The Reading Viaduct originally served a slightly different role than Manhattan’s High Line. The latter was constructed in the early 20th century to elevate train traffic over street level and allow industrial transport to pierce deeper into the city without the dangers that it posed to cars and pedestrians at grade. Conversely, the Reading Viaduct was built to bring rail transit into Reading Terminal in the heart of Philadelphia. Eventually, train traffic was moved out of the center city in the second half of the 20th century and the Reading Terminal was absorbed into the city’s conference center. With trains no longer slipping into center city, the viaduct became another defunct piece of urban infrastructure.
One only needs to look at a current picture of the viaduct next to a “before” picture of the High Line to see the similarities in opportunity to make a great public space. Having been on the High Line numerous times I can attest to the fact that moving through the city and its buildings above street level is a fantastically unique experience. Furthermore, the hopes for anticipated development around the High Line that helped convince city regulators to support the project continue to become a reality with each passing day.
Not Exactly Apples to Apples
Despite the similarities between the two projects, there are some important differences. Though widely considered a success, the High Line was not created at a trivial cost. The City of New York pegs the cost of the first two sections at $240 million with over half of that coming from either the city or the federal government. The project is not technically done yet either with the last half-mile loop between 30th and 34th street still under negotiations to secure the future of the elevated steel railway amongst its various stakeholders. As the economy has turned downward, the future of the project has needed to be supported more by private funding sources and less by municipal aid. Quite simply, were it the High Line was set to start in 2009, its future may not have been as bright. For a project that is already on its way to being the catalyst of billions of dollars of private development one could say it was a worthwhile investment for New Yorkers, but its price still fosters barriers to entry that other cities may not be able to overcome.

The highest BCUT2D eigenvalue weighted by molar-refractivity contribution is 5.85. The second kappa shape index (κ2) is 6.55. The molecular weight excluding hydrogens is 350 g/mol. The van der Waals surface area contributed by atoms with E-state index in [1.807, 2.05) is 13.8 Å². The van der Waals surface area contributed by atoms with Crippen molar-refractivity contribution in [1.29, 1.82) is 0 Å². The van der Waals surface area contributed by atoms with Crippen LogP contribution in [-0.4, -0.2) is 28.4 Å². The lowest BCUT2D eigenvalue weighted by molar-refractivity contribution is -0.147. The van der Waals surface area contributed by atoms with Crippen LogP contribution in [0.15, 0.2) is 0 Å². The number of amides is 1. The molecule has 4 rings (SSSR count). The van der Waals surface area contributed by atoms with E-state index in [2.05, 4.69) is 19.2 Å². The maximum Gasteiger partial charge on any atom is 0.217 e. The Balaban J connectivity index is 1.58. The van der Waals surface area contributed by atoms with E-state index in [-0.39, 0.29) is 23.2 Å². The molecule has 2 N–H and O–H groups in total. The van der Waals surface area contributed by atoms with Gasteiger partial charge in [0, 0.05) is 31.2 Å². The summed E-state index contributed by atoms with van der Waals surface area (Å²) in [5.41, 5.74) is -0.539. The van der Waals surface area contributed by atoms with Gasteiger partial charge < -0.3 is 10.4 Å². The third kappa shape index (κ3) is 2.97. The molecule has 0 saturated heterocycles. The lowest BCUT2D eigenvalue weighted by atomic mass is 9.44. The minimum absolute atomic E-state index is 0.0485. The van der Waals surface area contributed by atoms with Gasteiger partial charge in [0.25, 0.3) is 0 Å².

Architect’s Newspaper reported that Philadelphia’s president of the Center City District was apt to point out that “Philadelphia is not New York.” The High Line has raised tens of millions of dollars of private donation for its realization with the latest being a $20 million donation from the Diller-von-Furstenberg foundation back in October. The generous grant represents the largest of its kind for a park in the history of New York. Philadelphia does not have the population of celebrity icons to facilitate the same kinds of funding levels.
I am also skeptical of the viaduct’s location in relation to the downtown. Most of the mile-long track is actually outside of Center City, arguably the strong nucleus of Philadelphia. Though the viaduct bridges over it, the sunken artery of Interstate 676 and its paralleling Vine Street act a spatial border to the center city that could depress the amount of people that would utilize a new raised park leading away from the consolidated activity of the four gardened squares. In New York’s example, neighborhoods like the Meat Packing District and Chelsea were already well into their respective resurgence when the High Line was realized. On the other hand, if the park could induce more patronage then there would be that much more room to improve for the northern side of the downtown.
Utilizing our old infrastructure in new ways is a bountiful opportunity in many of our older American cities. Most of these urban-scaled interventions required years to construct, tons of material and a great deal of energy. Their reuse extends their life cycle and allows cities to maintain the authentic components of their fabric that fall prey to the growing wave of gentrification. Whether it is the High Line, Brooklyn’s Gowanus Canal or Chicago’s own abandoned elevated train line, we have numerous ways to ground a meaningful renaissance of public activity in our urban centers.